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Electrical fault with my 2006 Honda Accord Euro

Asked by Ken

I have a 2006 Honda Accord Euro which I have owned and had serviced by Honda since new, unfortunately the car has developed an intermittent electrical fault which is difficult to trace. After having the power-steering rack replaced in November 2019, I noticed that while driving it home after this repair, the radio cut out for just a half a second. This gradually got worse and I found that all the warning lights on the instrument panel, ABS, Engine Fault, Vehicle Stability etc came on and all the gauges turned off momentarily as well (speedometer, tachometer, fuel and engine temp).

This fault started happening more frequently and at its worst I found the car would stall when at idle. I had the NRMA check it and they found the fault code P0685 and replaced the engine control relay. This seemed to fix the problem up until two months ago when the same symptoms started again. I have now sent the car to an auto electrician, but he has expressed his frustration at not being able to diagnose the problem. He has had the car for three weeks now and has been driving it around but because the fault happens randomly, he is at a loss to fix it. I am appealing to you in the hope that you can provide some history if any of this fault and how to fix it as, being a pensioner I really can’t afford to have this go on much longer. The auto electrician has checked the alternator, battery and all grounding cables and all seem okay but still the fault happens randomly. Can you help please?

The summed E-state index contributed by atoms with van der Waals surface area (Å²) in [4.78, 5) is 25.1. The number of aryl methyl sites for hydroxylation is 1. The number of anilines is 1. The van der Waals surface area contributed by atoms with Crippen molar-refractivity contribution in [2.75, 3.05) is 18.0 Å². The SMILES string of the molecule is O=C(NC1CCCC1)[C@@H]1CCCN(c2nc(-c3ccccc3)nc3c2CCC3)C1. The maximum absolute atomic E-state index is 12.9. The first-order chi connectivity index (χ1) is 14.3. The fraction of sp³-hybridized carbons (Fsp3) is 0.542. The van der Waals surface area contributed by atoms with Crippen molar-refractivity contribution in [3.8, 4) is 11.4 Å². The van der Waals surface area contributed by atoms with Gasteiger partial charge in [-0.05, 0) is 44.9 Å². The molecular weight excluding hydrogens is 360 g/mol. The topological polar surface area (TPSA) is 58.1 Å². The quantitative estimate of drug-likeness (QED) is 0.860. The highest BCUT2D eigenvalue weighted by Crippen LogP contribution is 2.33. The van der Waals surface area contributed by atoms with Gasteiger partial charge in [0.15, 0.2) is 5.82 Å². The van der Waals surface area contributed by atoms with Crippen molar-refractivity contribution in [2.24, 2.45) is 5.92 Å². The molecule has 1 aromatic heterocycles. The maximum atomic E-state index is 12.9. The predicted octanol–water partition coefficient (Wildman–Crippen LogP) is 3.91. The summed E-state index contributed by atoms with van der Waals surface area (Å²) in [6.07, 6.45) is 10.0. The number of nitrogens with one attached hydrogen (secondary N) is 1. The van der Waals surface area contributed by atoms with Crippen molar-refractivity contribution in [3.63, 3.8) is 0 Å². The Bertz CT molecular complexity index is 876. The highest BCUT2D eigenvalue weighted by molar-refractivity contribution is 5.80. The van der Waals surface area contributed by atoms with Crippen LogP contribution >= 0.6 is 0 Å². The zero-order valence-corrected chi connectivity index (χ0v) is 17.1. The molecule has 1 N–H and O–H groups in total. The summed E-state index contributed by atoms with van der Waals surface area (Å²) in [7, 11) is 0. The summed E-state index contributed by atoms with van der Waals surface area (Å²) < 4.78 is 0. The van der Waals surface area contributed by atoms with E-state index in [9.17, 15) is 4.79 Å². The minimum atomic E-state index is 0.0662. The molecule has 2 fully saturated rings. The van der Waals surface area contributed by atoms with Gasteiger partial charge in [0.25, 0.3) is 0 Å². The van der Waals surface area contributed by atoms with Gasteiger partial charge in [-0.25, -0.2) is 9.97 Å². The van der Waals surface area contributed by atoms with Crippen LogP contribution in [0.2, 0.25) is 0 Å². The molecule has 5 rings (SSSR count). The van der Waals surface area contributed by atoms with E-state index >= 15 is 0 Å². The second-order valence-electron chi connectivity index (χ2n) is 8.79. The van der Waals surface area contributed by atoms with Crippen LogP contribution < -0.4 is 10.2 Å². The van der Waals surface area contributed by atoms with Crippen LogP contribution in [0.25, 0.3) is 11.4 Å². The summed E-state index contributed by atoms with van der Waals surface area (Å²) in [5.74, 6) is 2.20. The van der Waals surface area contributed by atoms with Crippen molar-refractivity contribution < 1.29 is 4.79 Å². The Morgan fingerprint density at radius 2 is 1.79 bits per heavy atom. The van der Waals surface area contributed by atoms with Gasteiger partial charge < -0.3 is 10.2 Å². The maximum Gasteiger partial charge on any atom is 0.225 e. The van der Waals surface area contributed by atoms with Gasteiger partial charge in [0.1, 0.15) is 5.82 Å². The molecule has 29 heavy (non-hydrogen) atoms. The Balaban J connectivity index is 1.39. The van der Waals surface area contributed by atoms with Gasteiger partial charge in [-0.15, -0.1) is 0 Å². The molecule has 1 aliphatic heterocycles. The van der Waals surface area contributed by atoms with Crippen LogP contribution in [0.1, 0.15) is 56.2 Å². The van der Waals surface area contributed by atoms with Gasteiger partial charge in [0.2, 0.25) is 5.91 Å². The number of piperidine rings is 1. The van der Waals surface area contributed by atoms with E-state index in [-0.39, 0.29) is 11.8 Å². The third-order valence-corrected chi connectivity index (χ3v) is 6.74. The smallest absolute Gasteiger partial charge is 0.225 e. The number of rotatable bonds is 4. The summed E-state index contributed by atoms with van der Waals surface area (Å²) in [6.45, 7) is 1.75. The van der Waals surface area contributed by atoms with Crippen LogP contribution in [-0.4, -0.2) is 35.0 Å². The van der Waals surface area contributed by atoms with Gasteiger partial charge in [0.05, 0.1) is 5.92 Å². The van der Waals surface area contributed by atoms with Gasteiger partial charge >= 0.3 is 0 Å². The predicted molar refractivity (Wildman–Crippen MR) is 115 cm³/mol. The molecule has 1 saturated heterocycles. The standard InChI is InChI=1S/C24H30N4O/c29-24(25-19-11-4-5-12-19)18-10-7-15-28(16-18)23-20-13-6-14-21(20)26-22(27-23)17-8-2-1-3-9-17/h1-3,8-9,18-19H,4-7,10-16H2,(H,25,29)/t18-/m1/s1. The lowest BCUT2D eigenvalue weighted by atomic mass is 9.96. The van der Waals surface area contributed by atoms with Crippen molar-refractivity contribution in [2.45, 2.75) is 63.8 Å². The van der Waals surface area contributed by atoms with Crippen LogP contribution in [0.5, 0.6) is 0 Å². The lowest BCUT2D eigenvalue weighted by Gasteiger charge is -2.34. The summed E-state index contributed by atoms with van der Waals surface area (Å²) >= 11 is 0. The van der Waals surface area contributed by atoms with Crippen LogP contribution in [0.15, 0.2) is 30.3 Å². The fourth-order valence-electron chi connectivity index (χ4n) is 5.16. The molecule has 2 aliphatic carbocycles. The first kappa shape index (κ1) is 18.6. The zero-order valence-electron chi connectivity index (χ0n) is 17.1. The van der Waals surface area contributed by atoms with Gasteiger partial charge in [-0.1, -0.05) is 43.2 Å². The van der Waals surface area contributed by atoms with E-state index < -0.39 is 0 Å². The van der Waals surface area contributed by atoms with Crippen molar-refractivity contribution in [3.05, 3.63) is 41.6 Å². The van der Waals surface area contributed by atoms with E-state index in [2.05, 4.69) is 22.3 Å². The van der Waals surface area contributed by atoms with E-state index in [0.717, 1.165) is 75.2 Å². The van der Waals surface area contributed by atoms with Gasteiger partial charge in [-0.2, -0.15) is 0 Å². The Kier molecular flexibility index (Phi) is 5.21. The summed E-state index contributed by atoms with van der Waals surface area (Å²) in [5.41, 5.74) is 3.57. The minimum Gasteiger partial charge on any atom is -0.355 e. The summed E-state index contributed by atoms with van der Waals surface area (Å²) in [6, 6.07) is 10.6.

Answered by CarsGuide

27 Jun 2020 David Morley

Your electrician has done the right things so far, Ken, starting with making sure that the battery is charged and being charged by the alternator and that the car is earthed (grounded) properly. Those are traditionally major causes of this type of problem, but unfortunately there are many more possibilities in a modern car with its electronics. My first thought is that the functions you’re having trouble with are all controlled by the car’s body computer. So I think that’s where your electrician should start looking next. These computers can develop software and hardware faults that allow for these random and intermittent problems. So maybe borrowing a body computer from the same make and model and seeing if that fixes your problems (and at least ruling out the computer) is a cost-effective way forward.

I’d also be having a chat to the workshop that replaced the steering rack to see if there’s any way that a connection or sensor related to the on-board computer could have been bumped or damaged during the rack-replacement process. It would certainly be a coincidence (and it’s possible that this is exactly what this is) if these problems started straight after the repairs, no?

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